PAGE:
As far back as she CAN REMEMBER, Orit Marom has been an activist.
In 1990, when she was 14, she and a friend pitched a tent in front of then-Prime Minister Yitzhak Shamir’s official residence in Jerusalem to protest budget cuts for pensioners.
The 42-year-old activist has been working for over a decade at the aid organization ASSAF, fighting for the rights of Israel’s refugee community. “The people calling for the deportation of refugees do so out of racism,” Marom said.
Close to 40,000 Africans from Eritrea and Sudan reside within Israel’s borders. Following intense pressure, a plan to permanently settle 16,000 of them, while sending the rest to other Western nations, was scrapped in April. The resistance — mostly from the right — was that Israel doesn’t have the resources to handle so many asylum seekers.
Marom pooh-poohs that argument, along with another championed by the right — that absorbing tens of thousands of Africans will put the Jewish nature of the state at risk.
“In my eyes, it’s the exact opposite,” she said. “Not protecting the refugees means harming the Jewish character” of this country.
Marom said she has no “special desire” to work with refugees per se. “I believe in human rights and I’m concerned about our society.”
Yet for members of the Reath family, from the region that would eventually be South Sudan, meeting Marom literally saved their lives. In 2007, Marom volunteered with a family at a church in south Tel Aviv that was doubling as a shelter for hundreds of asylum seekers. She was horrified to find an extremely sick, heavily pregnant woman lying — or in her words, dying — on the floor next to five of her children. Marom rushed her to a hospital, where she remained for two months.
Marom took the other children to her home and scrubbed them in the bath for what seemed like hours in an attempt to remove the impenetrable layers of dirt. The meal she made for them was devoured in seconds. “It was scary to watch,” she said.
The Reath family ultimately received meager accommodations and the children went to school. But when South Sudan gained independence in 2011, Israel no longer deemed the family members asylum seekers and they were deported. However, the new African state was plagued by war, famine and unspeakable atrocities, with the United Nations describing it as “one of the most horrendous human rights situations in the world.” Marom and her partner, Ziv, maintained regular contact with the Reaths. She gave them money to escape across the border to Gambela, Ethiopia, where the conditions were only marginally better than in South Sudan.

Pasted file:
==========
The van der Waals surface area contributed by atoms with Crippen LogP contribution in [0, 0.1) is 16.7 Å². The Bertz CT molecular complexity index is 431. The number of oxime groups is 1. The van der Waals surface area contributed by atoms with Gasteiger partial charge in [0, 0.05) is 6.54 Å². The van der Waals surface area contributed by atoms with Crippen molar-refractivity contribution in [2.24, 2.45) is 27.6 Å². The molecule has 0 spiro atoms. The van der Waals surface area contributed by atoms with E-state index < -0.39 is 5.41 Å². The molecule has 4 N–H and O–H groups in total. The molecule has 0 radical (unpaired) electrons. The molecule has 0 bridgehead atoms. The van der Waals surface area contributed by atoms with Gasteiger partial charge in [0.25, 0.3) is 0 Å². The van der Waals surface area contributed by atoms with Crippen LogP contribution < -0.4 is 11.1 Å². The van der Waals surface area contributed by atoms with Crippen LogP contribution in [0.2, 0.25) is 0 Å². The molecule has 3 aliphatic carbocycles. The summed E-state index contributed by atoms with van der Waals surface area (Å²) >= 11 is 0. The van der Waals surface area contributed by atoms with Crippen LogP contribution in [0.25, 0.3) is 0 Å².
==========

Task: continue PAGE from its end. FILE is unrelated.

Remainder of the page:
In 2013, she and Ziv visited them in Gambela. Marom said the couple took the Reaths to a local restaurant and saw a gut-wrenching display of human wretchedness as the children crammed as much food as possible down their throats.
Marom said that for everything she’s done for the family — from fighting the deportation decree to sending monthly payments to arranging surgeries — visiting them was perhaps the biggest kindness.
“It showed them that we haven’t forgotten them,” she said. “Yes, we failed in our struggle to prevent them from getting deported, but they’re still with us in our heart. It was very powerful and very sad.”
Marom has since given birth to a son, Suf. Motherhood, she said, has only heightened her sensitivity to the plight of refugees. “It sounds schmaltzy, I think they call it politics of the womb, but it’s true. We bring this miracle to life but in one second, war can take it away. Every time I kiss the mezuzah, I thank God I have a roof over my head.”
Marom admits that professing belief in God to a human rights organization triggers some raised eyebrows. “I don’t want to fall into those definitions, those dichotomies of what a human rights worker should be like,” she said, adding that she has been known to pray at the graves of rabbis.
“My grandmother’s genes are not what makes me Jewish,” she said. “The thing that makes me Jewish is [adhering] to core values like compassion, seeing the other and helping the weak.”